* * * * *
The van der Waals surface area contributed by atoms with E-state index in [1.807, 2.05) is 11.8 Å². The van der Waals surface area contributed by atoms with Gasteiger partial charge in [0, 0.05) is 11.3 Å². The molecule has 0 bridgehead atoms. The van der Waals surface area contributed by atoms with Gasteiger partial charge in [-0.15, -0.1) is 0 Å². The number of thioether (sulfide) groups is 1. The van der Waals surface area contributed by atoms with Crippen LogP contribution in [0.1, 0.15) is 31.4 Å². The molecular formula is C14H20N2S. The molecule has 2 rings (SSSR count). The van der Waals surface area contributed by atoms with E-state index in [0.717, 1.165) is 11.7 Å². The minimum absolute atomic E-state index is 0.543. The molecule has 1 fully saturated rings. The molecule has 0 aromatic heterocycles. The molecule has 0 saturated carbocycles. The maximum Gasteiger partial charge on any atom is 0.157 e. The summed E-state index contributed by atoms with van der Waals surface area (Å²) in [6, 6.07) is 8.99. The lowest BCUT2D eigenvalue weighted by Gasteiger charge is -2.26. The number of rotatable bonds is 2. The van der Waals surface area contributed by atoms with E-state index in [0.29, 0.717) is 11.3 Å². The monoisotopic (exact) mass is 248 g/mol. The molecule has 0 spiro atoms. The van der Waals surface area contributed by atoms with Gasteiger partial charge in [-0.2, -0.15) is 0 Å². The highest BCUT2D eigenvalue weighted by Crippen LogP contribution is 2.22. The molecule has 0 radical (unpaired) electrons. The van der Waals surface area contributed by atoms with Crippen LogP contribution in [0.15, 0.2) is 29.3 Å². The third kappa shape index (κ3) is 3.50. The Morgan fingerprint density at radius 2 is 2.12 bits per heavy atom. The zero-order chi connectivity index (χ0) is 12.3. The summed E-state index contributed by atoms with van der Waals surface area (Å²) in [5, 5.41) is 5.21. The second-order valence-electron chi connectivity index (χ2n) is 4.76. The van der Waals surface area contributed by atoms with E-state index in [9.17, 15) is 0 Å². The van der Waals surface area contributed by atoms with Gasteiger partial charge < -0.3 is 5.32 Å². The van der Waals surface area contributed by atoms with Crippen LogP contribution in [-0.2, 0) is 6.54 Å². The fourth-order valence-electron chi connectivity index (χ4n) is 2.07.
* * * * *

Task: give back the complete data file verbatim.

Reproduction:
The van der Waals surface area contributed by atoms with E-state index in [1.807, 2.05) is 11.8 Å². The van der Waals surface area contributed by atoms with Gasteiger partial charge in [0, 0.05) is 11.3 Å². The molecule has 0 bridgehead atoms. The van der Waals surface area contributed by atoms with Gasteiger partial charge in [-0.15, -0.1) is 0 Å². The number of thioether (sulfide) groups is 1. The van der Waals surface area contributed by atoms with Crippen LogP contribution in [0.1, 0.15) is 31.4 Å². The molecular formula is C14H20N2S. The molecule has 2 rings (SSSR count). The van der Waals surface area contributed by atoms with E-state index in [0.717, 1.165) is 11.7 Å². The minimum absolute atomic E-state index is 0.543. The molecule has 1 fully saturated rings. The molecule has 0 aromatic heterocycles. The molecule has 0 saturated carbocycles. The maximum Gasteiger partial charge on any atom is 0.157 e. The summed E-state index contributed by atoms with van der Waals surface area (Å²) in [6, 6.07) is 8.99. The lowest BCUT2D eigenvalue weighted by Gasteiger charge is -2.26. The number of rotatable bonds is 2. The van der Waals surface area contributed by atoms with E-state index in [0.29, 0.717) is 11.3 Å². The monoisotopic (exact) mass is 248 g/mol. The molecule has 0 spiro atoms. The van der Waals surface area contributed by atoms with Gasteiger partial charge in [-0.2, -0.15) is 0 Å². The highest BCUT2D eigenvalue weighted by Crippen LogP contribution is 2.22. The molecule has 0 radical (unpaired) electrons. The van der Waals surface area contributed by atoms with Crippen LogP contribution in [0.15, 0.2) is 29.3 Å². The third kappa shape index (κ3) is 3.50. The Morgan fingerprint density at radius 2 is 2.12 bits per heavy atom. The zero-order chi connectivity index (χ0) is 12.3. The summed E-state index contributed by atoms with van der Waals surface area (Å²) in [5, 5.41) is 5.21. The second-order valence-electron chi connectivity index (χ2n) is 4.76. The van der Waals surface area contributed by atoms with E-state index in [9.17, 15) is 0 Å². The van der Waals surface area contributed by atoms with Gasteiger partial charge < -0.3 is 5.32 Å². The van der Waals surface area contributed by atoms with Crippen LogP contribution in [-0.2, 0) is 6.54 Å². The fourth-order valence-electron chi connectivity index (χ4n) is 2.07.